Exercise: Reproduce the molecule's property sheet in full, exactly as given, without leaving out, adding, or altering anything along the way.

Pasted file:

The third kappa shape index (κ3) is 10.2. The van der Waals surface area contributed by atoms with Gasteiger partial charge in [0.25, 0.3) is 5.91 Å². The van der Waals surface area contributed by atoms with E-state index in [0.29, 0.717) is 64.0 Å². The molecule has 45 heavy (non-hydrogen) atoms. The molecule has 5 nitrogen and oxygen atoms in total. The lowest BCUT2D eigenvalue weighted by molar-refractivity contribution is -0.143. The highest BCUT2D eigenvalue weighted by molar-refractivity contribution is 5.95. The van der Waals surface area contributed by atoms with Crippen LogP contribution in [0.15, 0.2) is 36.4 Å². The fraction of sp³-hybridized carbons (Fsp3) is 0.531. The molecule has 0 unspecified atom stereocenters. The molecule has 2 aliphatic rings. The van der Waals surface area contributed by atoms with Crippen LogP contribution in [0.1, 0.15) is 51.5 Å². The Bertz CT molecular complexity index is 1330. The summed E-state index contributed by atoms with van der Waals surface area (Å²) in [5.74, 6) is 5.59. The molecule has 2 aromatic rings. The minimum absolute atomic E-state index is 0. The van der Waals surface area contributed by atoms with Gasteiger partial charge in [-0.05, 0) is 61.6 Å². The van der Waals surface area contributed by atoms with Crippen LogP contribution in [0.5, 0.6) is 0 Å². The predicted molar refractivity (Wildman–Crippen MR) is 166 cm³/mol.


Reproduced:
The third kappa shape index (κ3) is 10.2. The van der Waals surface area contributed by atoms with Gasteiger partial charge in [0.25, 0.3) is 5.91 Å². The van der Waals surface area contributed by atoms with E-state index in [0.29, 0.717) is 64.0 Å². The molecule has 45 heavy (non-hydrogen) atoms. The molecule has 5 nitrogen and oxygen atoms in total. The lowest BCUT2D eigenvalue weighted by molar-refractivity contribution is -0.143. The highest BCUT2D eigenvalue weighted by molar-refractivity contribution is 5.95. The van der Waals surface area contributed by atoms with Crippen LogP contribution in [0.15, 0.2) is 36.4 Å². The fraction of sp³-hybridized carbons (Fsp3) is 0.531. The molecule has 0 unspecified atom stereocenters. The molecule has 2 aliphatic rings. The van der Waals surface area contributed by atoms with Crippen LogP contribution in [0.1, 0.15) is 51.5 Å². The Bertz CT molecular complexity index is 1330. The summed E-state index contributed by atoms with van der Waals surface area (Å²) in [5.74, 6) is 5.59. The molecule has 2 aromatic rings. The minimum absolute atomic E-state index is 0. The van der Waals surface area contributed by atoms with Gasteiger partial charge in [-0.05, 0) is 61.6 Å². The van der Waals surface area contributed by atoms with Crippen LogP contribution in [0.5, 0.6) is 0 Å². The predicted molar refractivity (Wildman–Crippen MR) is 166 cm³/mol.